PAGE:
DNA mixtures in forensic casework: a 4-year retrospective study

Forensic Sci Int. 2003 Jul 8;134(2-3):180-6. doi: 10.1016/s0379-0738(03)00161-0.


Occasionally interpretation guidelines from validation studies are difficult to apply to real forensic casework, especially in the case of mixed samples. Exogenous contamination, an unknown number of contributors or unbalanced proportion of each one in the sample and a varied degree of degradation of the biological materials, contribute to the difficulties in the interpretation of sample profiles. In this paper we have reviewed all the mixed genetic STR profiles encountered in our laboratory over 4 years (1997-2000) and evaluated the problems in the interpretation of the results. From 1547 criminal cases with 2424 samples typed, 163 showed a mixed profile (6.7%). We have observed that occasionally, a mixture appeared in the same sample with one multiplex amplification kit (e.g. Blue) and not with another (e.g. Green). From our results, it can be suggested that technical characteristics of the different fluorochrome groups in the multiplexes override the molecular characteristics of each STR in their capacity to detect mixtures.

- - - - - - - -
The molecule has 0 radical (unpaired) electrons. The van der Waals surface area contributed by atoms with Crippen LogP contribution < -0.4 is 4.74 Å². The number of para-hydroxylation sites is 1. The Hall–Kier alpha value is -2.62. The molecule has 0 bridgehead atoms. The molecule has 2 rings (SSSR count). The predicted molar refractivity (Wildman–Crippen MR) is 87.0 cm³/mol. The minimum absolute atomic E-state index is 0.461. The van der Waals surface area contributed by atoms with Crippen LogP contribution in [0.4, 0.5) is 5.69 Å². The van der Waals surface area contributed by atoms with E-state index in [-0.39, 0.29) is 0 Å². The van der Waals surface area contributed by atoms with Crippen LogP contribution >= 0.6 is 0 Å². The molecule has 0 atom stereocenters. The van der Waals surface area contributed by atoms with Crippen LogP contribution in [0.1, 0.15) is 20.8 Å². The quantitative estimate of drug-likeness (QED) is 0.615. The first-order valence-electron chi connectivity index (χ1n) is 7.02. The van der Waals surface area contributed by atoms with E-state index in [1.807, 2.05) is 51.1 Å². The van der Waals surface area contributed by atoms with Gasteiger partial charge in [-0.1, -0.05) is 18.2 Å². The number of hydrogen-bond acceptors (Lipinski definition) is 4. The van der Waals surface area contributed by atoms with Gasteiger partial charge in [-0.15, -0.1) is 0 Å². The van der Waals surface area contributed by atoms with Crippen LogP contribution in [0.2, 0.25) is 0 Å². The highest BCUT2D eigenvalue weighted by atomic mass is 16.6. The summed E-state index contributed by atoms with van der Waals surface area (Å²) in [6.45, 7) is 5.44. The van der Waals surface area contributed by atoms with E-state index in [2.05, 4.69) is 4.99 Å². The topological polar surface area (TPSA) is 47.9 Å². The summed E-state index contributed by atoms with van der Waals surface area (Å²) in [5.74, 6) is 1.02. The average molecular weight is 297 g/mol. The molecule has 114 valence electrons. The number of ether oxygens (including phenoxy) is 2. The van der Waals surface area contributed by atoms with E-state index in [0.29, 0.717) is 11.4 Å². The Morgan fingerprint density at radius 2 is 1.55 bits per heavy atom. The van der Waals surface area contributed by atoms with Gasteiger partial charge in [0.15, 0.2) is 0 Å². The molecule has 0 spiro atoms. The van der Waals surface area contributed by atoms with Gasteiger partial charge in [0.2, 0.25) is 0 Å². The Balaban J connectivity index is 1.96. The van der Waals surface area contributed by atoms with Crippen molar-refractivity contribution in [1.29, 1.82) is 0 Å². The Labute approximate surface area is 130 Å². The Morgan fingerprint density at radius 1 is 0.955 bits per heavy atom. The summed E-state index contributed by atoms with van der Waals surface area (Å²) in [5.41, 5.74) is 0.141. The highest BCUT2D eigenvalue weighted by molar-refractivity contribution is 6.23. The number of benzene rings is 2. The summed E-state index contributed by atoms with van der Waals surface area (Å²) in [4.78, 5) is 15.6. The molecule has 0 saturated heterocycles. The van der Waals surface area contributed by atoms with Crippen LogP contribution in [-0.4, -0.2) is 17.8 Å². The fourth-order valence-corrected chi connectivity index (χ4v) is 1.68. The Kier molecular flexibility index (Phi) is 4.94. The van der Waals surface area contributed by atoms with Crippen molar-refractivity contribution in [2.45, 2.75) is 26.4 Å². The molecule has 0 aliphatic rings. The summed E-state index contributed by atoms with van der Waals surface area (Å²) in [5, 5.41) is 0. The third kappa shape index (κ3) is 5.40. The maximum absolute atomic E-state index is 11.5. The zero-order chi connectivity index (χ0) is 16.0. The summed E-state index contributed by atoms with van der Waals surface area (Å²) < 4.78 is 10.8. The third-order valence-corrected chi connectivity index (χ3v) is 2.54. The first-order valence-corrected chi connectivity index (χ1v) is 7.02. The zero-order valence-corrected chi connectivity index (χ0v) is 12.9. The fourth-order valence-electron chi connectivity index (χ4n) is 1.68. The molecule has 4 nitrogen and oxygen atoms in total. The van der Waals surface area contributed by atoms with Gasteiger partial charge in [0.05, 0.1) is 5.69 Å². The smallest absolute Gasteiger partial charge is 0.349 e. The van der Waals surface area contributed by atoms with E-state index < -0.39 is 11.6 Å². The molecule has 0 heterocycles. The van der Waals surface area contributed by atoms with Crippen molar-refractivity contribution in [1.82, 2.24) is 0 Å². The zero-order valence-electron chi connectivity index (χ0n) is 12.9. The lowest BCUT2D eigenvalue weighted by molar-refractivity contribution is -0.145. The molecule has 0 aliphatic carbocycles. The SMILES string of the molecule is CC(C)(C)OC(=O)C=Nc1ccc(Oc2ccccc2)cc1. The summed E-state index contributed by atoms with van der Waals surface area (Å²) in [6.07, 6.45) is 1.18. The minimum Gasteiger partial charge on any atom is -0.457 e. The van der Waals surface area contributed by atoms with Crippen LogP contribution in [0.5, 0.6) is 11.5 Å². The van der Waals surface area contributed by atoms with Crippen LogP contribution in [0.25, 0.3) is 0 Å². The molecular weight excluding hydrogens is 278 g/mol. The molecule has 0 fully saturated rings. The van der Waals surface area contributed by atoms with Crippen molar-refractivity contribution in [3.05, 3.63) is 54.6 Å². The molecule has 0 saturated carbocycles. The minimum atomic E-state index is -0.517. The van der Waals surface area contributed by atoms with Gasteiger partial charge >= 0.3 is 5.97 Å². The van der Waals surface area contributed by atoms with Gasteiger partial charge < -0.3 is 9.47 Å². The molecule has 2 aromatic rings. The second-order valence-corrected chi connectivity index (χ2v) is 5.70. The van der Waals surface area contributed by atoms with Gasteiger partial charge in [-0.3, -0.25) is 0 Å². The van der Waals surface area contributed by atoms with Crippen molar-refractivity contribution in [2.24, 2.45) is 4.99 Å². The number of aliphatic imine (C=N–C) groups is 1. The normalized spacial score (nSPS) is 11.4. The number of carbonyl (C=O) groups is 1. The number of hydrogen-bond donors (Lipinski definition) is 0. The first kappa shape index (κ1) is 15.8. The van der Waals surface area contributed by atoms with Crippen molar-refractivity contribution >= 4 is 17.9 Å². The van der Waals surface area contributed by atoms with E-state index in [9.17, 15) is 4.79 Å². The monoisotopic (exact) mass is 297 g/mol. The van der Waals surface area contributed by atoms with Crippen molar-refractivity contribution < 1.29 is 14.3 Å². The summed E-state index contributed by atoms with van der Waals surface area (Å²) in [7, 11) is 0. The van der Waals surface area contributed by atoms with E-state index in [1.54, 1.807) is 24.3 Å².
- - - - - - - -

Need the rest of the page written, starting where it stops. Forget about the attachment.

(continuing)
MeSH terms

  • DNA Fingerprinting / methods*
  • Fluorescent Dyes
  • Forensic Medicine*
  • Gene Frequency*
  • Genetic Markers
  • Genotype
  • Humans
  • Polymerase Chain Reaction
  • Retrospective Studies
  • Tandem Repeat Sequences*


  • Fluorescent Dyes
  • Genetic Markers